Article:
Mike Stargell coaches in a gymnasium named after his predecessor.
His players run beneath banners and plaques that commemorate the most-famous basketball program in South Jersey.
Stargell and the members of the Camden High School basketball team are looking to the future, but the past is everywhere: Tradition is ingrained in those old, tiled walls in Clarence Turner Gymnasium.
"Camden High basketball has one of the strongest traditions I've ever seen," Stargell said. "If I go anywhere, nationwide, and mention Camden High basketball, people take notice."
Stargell wasn't complaining. He was celebrating.
He knows he has "big shoes to fill" as the new Camden coach, as the relative unknown who has replaced Turner, as the man in charge of the most-fabled program in South Jersey.
But to Stargell, Camden's rich history is a help, not a hindrance. His players know the standard that has been set for them. He knows it, too.
"I've been around this program for a long time," Stargell said. "I know Camden High School basketball. I'm not trying to set a new direction. I'm just trying to continue what Coach Turner established here.
"He's the reason I have this job. This opportunity arose for me because of him."
Turner retired in July after a wildly successful and occasionally controversial run at Camden. He won more games (771), sectional titles (21) and state titles (seven) than any coach in South Jersey history.
Turner had been Camden's coach since 1971, save for four seasons from 1999 to 2002. During that time, the Panthers were coached by Glen Jackson, now the principal at Winslow Township High School.
Jackson has a unique perspective on the challenges facing Stargell.
"First of all, there's no replacing Coach Turner," Jackson said. "He's a legend. He set the standard. I remember when I was a player there [in the mid-1980s], Coach always said we weren't getting jackets for winning a South Jersey title. We only got jackets for winning a state title.
"That's the expectation level at Camden. It's a challenge. But it's also exciting to be a part of it."
Stargell, a history teacher at Camden as well as a member of the Pennsauken Board of Education, has been Turner's top assistant for the last few seasons, and has worked on and off with the program for the last 12 to 15 years.
But his association with Camden High School basketball goes back to the early 1970s, when he was a player at Rutgers-Camden. His coach was Pony Wilson. One of his roommates was Ray Pace, a future draft pick by the Boston Celtics.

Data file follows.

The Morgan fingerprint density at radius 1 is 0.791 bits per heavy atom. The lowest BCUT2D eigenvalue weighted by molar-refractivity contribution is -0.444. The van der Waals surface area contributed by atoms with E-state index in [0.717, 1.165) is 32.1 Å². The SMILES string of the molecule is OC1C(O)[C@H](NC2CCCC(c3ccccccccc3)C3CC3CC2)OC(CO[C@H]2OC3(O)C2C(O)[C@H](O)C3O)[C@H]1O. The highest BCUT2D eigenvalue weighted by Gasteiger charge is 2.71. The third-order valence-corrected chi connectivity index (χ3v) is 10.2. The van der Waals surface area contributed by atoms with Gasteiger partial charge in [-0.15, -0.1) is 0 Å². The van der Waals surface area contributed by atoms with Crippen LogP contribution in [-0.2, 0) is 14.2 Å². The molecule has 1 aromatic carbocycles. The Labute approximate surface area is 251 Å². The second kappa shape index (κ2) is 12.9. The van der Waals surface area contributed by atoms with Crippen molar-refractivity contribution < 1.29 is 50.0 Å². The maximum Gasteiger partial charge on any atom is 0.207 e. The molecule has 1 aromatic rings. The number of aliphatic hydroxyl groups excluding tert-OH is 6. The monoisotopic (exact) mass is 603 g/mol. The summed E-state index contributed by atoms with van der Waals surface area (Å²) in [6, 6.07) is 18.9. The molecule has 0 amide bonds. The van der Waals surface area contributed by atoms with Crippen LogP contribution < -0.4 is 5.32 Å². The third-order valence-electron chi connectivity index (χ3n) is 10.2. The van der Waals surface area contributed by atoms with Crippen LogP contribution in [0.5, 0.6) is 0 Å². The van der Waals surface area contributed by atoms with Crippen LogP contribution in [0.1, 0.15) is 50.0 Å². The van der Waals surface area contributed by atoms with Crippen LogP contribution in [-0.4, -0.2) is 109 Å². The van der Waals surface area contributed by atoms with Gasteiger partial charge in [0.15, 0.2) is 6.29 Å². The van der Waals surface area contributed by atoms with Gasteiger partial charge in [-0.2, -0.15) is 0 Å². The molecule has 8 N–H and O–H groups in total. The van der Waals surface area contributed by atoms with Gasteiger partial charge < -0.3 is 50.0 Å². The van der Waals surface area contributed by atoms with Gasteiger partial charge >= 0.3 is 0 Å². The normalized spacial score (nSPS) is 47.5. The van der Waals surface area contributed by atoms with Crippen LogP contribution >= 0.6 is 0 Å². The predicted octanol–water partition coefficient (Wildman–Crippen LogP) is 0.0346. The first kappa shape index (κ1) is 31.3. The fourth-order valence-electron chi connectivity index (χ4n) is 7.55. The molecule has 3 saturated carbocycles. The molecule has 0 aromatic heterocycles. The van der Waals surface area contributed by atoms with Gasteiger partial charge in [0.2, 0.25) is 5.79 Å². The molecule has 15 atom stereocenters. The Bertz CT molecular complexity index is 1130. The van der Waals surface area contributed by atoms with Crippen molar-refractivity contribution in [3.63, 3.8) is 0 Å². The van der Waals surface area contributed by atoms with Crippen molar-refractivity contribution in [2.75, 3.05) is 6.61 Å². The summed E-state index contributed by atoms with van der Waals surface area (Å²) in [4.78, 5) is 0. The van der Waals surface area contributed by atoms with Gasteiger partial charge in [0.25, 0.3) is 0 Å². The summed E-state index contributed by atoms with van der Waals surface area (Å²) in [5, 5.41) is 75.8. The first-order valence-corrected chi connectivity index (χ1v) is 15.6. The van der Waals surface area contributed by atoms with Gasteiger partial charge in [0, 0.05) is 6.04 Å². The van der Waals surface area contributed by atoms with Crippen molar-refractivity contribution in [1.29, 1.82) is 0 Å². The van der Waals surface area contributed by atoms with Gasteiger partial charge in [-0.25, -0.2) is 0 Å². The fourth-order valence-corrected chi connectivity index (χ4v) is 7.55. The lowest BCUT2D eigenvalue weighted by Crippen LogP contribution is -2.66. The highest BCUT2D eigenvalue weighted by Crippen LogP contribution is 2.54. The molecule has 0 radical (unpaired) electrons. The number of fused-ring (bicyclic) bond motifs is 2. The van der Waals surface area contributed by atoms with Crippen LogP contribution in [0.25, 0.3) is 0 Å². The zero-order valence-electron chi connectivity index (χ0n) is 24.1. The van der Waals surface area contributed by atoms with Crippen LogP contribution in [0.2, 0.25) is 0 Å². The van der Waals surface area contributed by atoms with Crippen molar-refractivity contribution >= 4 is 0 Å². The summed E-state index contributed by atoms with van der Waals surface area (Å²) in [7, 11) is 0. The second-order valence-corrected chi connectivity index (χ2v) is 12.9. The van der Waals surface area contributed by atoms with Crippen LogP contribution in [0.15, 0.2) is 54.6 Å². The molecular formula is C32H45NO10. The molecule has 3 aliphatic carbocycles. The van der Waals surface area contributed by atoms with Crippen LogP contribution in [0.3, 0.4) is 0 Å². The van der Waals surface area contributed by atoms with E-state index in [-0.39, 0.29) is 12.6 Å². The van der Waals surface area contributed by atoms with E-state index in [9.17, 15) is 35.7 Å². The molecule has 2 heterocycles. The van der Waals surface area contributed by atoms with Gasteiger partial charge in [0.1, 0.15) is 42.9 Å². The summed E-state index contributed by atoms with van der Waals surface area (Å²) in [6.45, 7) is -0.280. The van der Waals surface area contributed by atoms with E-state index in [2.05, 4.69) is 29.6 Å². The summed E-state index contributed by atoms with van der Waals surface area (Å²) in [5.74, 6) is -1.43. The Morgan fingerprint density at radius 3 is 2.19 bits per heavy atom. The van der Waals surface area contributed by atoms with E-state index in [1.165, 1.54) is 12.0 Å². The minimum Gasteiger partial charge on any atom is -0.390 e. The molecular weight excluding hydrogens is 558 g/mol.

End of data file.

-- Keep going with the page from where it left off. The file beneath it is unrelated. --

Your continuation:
"We used to run at Rutgers' gym with Darryl Lee and Derrick Ramsey and those guys," Stargell said, referring to key members of Turner's first state-championship team in 1973. "I played a lot of summer league with those guys and lots of other guys who were involved with Camden High basketball.
"Glenn Sunkett was around. Donyell Hayes. Lots of guys. I played for [future Woodrow Wilson coach] Bill Smothers, who was an assistant to Pony Wilson at Rutgers-Camden.
"That's when I first started to have a relationship with Coach Turner."
Stargell has high hopes for Camden. This year's team will feature senior forward Aaron Walton, who led South Jersey in scoring last season with a 25.9 average. Walton left the school in the summer to enroll at Life Center in Burlington, but has since returned to Camden.
"He's looking great," Stargell said of Walton.
Junior guard Vincent Walls, a deadly outside shooter, probably is the Panthers' No. 2 offensive option. He's the son of former Camden star Kevin Walls.
The team also has promising young players in sophomore point guard Takquail Bailey and sophomore swingman Hubert Simmons.
"I expect a lot out of these kids," Stargell said. "I expect a lot out of them on the floor and I expect a lot out of them off the floor as far as how they handle themselves."
Stargell said he's determined to develop a basketball program that features vibrant freshmen and junior-varsity teams. He's especially excited about this year's freshman class.
"They already are taller than the varsity," Stargell said.
That's the future. But at Camden, there's no escaping the past.
Stargell is just Camden's fourth coach since 1945. He follows Tony Alfano (1945-70), Turner (1971-98 and 2003-08) and Jackson (1999-2002).
Those other three guys won state titles. The walls of the old gym are covered with special mentions of the 2,000-point scorers, the state-championship teams, the undefeated teams, the teams that were ranked No. 1 in the nation.
History is everywhere, from the rafters to the shiny hardwood and down the steps and around the lockers to that window-less little team room that has launched some of South Jersey's most memorable squads.
Mike Stargell and his players are looking confidently to the future. They believe the past will help them get there.